In Promtel's warehouse it is king. When storing goods at height in a warehouse, a good sturdy pallet is vital.
Some people regard the pallet as the single most important piece of hardware in the supply chain.
Almost every object in the world requiring transport will, at some time or another, be moved on a pallet. Be it the strong sturdy hardwood variety of rented CHEPs and LOSCAMs, the plastic pallets often used for international shipping (no need for fumigation of timber on arrival) or the flimsy, single-use only-for-one-way variety, for movement of items around the world, pallets are a fundamental component.
Where did pallets originate?
The invention of the gas-powered forklift in 1937 strongly influenced the dominance of the 'standard' pallet, though standard is quite a loose term here. Standardisation is discouragingly lacking when it comes to pallets. This is surprising given the abundance of global shipping. There are no less than six different standards recognised by the International Organisation for Standardisation (ISO). There are also the inches -v- millimetres contradictions in sizing and suitability.
Shipping containers are built to a US customary standard, 20 feet and 40 feet, but European pallets measure 1000mm x 1200mm. Japan, on the other hand, has a standard 1100mm x 1100mm and then there is the Australian CHEP pallet, which is standard at 1200mm x 1200mm. Throw in the smaller skids and various made-to-fit-the-product single use (or one-way) pallets, and you have a potential problem when attempting to maximise the quantity of products that can be loaded into a container for global shipping.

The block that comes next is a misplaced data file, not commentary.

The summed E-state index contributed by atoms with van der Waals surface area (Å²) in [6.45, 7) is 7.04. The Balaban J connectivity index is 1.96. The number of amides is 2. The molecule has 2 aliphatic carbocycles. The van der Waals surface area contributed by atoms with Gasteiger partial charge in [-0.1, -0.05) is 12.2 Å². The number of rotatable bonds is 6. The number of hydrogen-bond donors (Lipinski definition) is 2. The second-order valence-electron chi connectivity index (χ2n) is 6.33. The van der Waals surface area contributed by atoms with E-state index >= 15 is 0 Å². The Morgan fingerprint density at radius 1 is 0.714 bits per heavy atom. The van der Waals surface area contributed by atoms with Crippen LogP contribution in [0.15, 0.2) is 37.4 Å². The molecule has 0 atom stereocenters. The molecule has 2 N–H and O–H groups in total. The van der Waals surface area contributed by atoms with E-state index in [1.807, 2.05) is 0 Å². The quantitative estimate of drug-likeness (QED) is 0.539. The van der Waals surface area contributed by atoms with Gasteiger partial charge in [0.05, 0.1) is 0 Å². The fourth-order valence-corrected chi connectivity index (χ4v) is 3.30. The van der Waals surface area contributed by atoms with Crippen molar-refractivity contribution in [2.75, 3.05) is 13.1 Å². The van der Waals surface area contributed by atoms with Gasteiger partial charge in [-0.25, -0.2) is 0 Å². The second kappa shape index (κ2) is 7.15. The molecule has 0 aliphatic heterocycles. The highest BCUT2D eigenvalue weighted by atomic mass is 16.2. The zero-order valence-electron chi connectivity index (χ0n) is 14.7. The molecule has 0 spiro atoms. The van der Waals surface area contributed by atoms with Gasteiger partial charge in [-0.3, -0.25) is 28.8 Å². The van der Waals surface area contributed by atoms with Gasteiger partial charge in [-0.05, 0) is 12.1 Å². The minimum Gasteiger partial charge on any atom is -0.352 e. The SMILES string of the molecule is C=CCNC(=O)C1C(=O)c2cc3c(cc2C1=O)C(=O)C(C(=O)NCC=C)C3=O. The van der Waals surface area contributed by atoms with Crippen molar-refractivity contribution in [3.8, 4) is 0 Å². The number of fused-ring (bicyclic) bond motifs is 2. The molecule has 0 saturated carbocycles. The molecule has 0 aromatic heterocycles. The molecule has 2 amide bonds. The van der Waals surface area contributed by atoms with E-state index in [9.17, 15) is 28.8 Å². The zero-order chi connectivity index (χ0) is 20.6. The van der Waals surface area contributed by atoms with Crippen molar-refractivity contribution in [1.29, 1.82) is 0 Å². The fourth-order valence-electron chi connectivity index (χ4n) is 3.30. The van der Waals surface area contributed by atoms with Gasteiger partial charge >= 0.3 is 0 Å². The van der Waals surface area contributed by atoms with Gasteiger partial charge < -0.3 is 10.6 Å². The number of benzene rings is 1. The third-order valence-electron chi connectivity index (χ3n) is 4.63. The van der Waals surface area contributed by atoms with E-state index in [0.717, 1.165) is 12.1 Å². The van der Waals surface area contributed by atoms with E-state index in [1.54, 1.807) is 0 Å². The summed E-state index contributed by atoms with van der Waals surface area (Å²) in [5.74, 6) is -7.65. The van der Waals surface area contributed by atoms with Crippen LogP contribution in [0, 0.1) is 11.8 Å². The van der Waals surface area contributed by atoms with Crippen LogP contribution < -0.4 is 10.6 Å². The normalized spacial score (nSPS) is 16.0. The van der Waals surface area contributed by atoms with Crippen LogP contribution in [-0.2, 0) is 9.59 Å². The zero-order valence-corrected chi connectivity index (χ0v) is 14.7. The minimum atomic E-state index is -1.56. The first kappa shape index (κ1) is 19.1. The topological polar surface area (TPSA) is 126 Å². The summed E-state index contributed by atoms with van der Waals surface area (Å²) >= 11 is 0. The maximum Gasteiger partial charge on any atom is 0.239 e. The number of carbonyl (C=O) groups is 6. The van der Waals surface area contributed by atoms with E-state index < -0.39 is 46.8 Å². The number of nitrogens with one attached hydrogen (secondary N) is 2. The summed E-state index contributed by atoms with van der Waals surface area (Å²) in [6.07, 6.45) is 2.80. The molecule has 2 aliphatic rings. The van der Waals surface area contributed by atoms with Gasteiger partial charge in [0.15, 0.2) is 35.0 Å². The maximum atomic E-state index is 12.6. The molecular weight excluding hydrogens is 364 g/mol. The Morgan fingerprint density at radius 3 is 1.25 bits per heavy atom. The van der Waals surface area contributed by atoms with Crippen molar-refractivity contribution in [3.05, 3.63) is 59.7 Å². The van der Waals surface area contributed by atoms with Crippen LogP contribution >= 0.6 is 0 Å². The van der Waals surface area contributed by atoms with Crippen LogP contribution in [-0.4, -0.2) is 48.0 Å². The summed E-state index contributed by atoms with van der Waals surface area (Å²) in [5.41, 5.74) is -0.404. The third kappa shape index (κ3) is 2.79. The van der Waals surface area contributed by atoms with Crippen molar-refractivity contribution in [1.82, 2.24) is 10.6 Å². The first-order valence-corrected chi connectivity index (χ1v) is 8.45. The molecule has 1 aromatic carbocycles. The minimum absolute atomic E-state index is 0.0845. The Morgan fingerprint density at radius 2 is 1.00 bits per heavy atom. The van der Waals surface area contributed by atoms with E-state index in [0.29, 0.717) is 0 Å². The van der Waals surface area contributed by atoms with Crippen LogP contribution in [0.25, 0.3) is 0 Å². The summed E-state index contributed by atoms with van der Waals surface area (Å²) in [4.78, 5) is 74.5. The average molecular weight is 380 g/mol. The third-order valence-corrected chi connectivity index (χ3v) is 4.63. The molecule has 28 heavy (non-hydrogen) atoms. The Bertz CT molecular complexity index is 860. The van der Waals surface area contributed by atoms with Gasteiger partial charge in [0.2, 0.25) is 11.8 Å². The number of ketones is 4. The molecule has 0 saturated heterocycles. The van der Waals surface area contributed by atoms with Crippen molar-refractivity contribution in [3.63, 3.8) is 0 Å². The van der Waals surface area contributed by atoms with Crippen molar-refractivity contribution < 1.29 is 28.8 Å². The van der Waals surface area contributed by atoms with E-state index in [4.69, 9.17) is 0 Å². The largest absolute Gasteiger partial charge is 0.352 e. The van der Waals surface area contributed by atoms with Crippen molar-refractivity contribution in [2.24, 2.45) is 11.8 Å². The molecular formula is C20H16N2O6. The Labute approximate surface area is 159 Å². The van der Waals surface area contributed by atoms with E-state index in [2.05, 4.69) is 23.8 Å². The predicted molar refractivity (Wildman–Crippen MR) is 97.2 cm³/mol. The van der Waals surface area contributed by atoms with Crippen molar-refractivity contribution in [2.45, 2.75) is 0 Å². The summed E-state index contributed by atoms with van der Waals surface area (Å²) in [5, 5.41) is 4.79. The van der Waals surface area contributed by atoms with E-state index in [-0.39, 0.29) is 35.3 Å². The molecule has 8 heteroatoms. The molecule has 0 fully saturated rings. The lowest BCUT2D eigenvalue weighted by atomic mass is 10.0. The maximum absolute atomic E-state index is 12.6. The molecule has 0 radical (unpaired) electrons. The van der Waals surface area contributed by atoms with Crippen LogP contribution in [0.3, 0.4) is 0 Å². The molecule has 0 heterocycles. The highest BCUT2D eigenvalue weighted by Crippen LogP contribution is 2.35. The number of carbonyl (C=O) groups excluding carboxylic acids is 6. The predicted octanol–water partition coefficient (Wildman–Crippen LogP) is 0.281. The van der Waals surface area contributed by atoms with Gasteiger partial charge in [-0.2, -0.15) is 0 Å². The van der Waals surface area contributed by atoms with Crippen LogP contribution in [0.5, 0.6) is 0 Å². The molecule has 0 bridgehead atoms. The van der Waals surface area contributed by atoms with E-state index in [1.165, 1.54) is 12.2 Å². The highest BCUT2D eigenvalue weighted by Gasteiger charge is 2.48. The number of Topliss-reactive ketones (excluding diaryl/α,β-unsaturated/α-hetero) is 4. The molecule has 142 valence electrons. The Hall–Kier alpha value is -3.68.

The influence of World War II
A major factor in the rise of the pallet when shipping goods was World War II. The sturdy pallet played an enormous part in the world's first truly global war, WWII. Rick Le Blanc in Pallet Enterprise notes 'the use of the forklift trucks and pallets was the most significant and revolutionary storage development of the war'. Many millions of pallets were used, especially in the Pacific.
During the war Norman Cahners, an American sailor, invented the four-way pallet. Cahners' design helped to revolutionise the shipping of supplies during WWII. The new design was a relatively small departure from the original, but it doubled material-handling output by allowing forklifts to pick up pallets from any side.
During WWII many thousands of US soldiers were deployed in Australia. The US Military left behind much of the equipment it had been using in Australia. There were many forklifts, cranes and over 60,000 pallets. The Australian government created the Commonwealth Handling Equipment Pool - CHEP to manage these resources. Users rented the pallets and CHEP took care of maintaining, delivering and retrieving them. This system is still in use today.
Maxing the Cube
Goods are shipped around the world in enormous numbers. Changes in population growth and the rise of the global economy are largely responsible for the shift in the way humans expect to obtain goods. eCommerce is the new normal. This constant movement of items around the planet has led to the need to 'max the cube', or 'make sure every square metre of space is filled'.
The pallet may slowly lose its place as the necessary giant of logistics supply chains. Changes are sweeping the world regarding how we shop. We now order units into our homes in small numbers. Bricks and mortar stores are on the decline and may no longer require pallet deliveries. This is sometimes known as 'The Amazon Effect'. The Internet shopping standard impacts supply chains in a big way.
So far, however, there is no evidence that global pallet usage is demonstrably on the decline. Let's wait to see what happens as Internet shopping becomes more mainstream globally. I believe we have even more interesting times ahead.